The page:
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AAEA Trust Profile: Christiane Schroeter

AAEA Trust Profile is a new bi-monthly series following up with AAEA Trust sponsored scholarship, fellowship and grant winners. This issue features Christiane Schroeter, Associate Professor in the Agribusiness Department at the California Polytechnic State University, San Luis Obispo. Christiane won the Sylvia Lane Mentor Fellowship in 2008 and 2013. The Lane Mentor Fellowship provides an opportunity for young female scholars working on food, agricultural, or resource issues to collaborate with an established expert at another university, institution, or firm.

How did winning the Sylvia Lane Mentor Fellowship help accomplish your research in 2008?

The 2008 Sylvia Lane Mentor Fellowship started a research relationship that has been active for the past six years. The Fellowship allowed me to collect student data about dietary and health knowledge, and food culture at the University of Florida and Arkansas State University. We conducted electronic surveys using professional software, which allowed us to obtain a 24-hour recall of students’ dietary intake.  Without the fellowship, this research would not have been possible because it provided us the resources to purchase this software.

The research findings were submitted to the Agribusiness & Food World Forum of the International Food and Agribusiness Management Association, where it was selected for the Best Paper Award competition. Our manuscript was also published in the International Food and Agribusiness Management Review. I successfully applied for additional grant funding, which supported one M.S. and one B.S. student’s research projects. Based on this additional data collection at Cal Poly San Luis Obispo, I oversaw one senior project and one Master’s thesis. These student projects were presented at the 2009 IAMA meetings in Monterey, CA.

Your mentor then was Lisa House, University of Florida; do you still
collaborate with her?

Yes, I still work with Lisa and she continues to be a mentor. I have a great amount of trust in her and respect for her work. One result is that whenever I put together a session for a conference, I check with her to see whether she has any papers that might fit into the proposed session. I know that she is reliable and will provide a stimulating contribution. Since 2008, we have jointly organized several track sessions and organized symposia for AAEA. I also contact her when I have a job-related question such as about Tenure and Promotion, and she is always helpful in providing guidance as my mentor. Lisa and I greatly enjoyed our joint research experience on food culture and we continued working on this project. In 2013, we submitted another paper for publication based on an additional data collection and analysis.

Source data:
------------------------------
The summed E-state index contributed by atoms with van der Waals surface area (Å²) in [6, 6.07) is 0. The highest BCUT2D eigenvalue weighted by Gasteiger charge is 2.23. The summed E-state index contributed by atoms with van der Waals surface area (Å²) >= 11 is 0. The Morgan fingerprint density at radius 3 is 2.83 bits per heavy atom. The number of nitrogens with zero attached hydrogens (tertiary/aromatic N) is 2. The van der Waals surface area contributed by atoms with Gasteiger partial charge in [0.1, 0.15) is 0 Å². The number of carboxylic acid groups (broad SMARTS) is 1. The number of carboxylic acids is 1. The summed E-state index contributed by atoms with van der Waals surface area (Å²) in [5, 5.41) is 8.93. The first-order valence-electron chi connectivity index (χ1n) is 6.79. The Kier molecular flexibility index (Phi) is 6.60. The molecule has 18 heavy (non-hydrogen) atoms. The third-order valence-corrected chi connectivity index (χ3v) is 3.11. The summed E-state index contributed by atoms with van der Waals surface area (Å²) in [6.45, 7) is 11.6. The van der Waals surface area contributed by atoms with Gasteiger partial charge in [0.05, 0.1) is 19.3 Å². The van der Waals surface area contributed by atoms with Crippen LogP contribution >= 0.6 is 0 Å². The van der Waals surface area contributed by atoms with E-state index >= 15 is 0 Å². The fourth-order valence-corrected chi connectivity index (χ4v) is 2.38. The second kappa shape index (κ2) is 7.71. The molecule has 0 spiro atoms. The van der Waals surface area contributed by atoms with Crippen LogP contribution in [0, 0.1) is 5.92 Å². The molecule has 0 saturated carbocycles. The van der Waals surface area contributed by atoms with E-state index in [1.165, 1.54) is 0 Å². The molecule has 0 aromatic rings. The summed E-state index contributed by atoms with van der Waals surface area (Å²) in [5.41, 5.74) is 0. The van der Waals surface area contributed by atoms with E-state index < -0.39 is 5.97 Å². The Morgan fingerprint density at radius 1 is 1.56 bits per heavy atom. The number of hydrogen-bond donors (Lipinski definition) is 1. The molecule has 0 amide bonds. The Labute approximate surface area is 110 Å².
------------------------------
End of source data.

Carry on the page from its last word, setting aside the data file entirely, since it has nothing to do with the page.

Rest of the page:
You won the Lane Fellowship last year for your research proposal on "Estimating the Relationship between Social Networks and Obesity", what is the status of your research?

The Sylvia Lane Fellowship has facilitated this research by establishing the relationship with Tim Richards at Arizona State and allowing me to work on a project that might continue for the next few years. The fellowship supported my visit to work with Tim Richards at ASU in December 2013. I look forward to working on this project with Tim to glean more of his expertise and guidance. Currently, we are in the process of applying for a large-scale national grant, which would fund several years of data collection and analysis. We are also applying for smaller grant proposals and will present our research about the impact of social networks on obesity as part of conference presentations.

How did you meet your mentors for this fellowship?

I met both of my mentors at the AAEA Annual Meetings, which provide great networking opportunities. I have been active in various leadership functions of the AAEA for the past 12 years. Lisa House was instrumental in getting the Graduate Student Section (GSS) started by organizing the case study competition. I met Lisa as I began my involvement on the executive board of the GSS while I was a graduate student at Purdue University in 2003. A year later, I became the GSS chair-elect and chair in 2004 and 2005, respectively. I met Tim at the 2007 AAEA meetings during a paper presentation in Portland, OR. Given our common research interests, our paths frequently crossed at professional meetings. Tim worked with Steve Hamilton, my colleague at Cal Poly, on a project related to social networks and food choice. In 2012, we started talking about a joint research project on social networks and obesity.

What led you to pursue food and agricultural economics?

I have long been passionate about food intake and health. However, I knew that I did not want to work in a lab as a scientist. Through an internship as Marketing Assistant with the Federal German Department of Nutrition, Agriculture and Forestry, I discovered my passion in analyzing consumer choice behavior with regard to food consumption. I greatly enjoy my research on the economics of obesity and I am appreciative for my great mentors along my career path.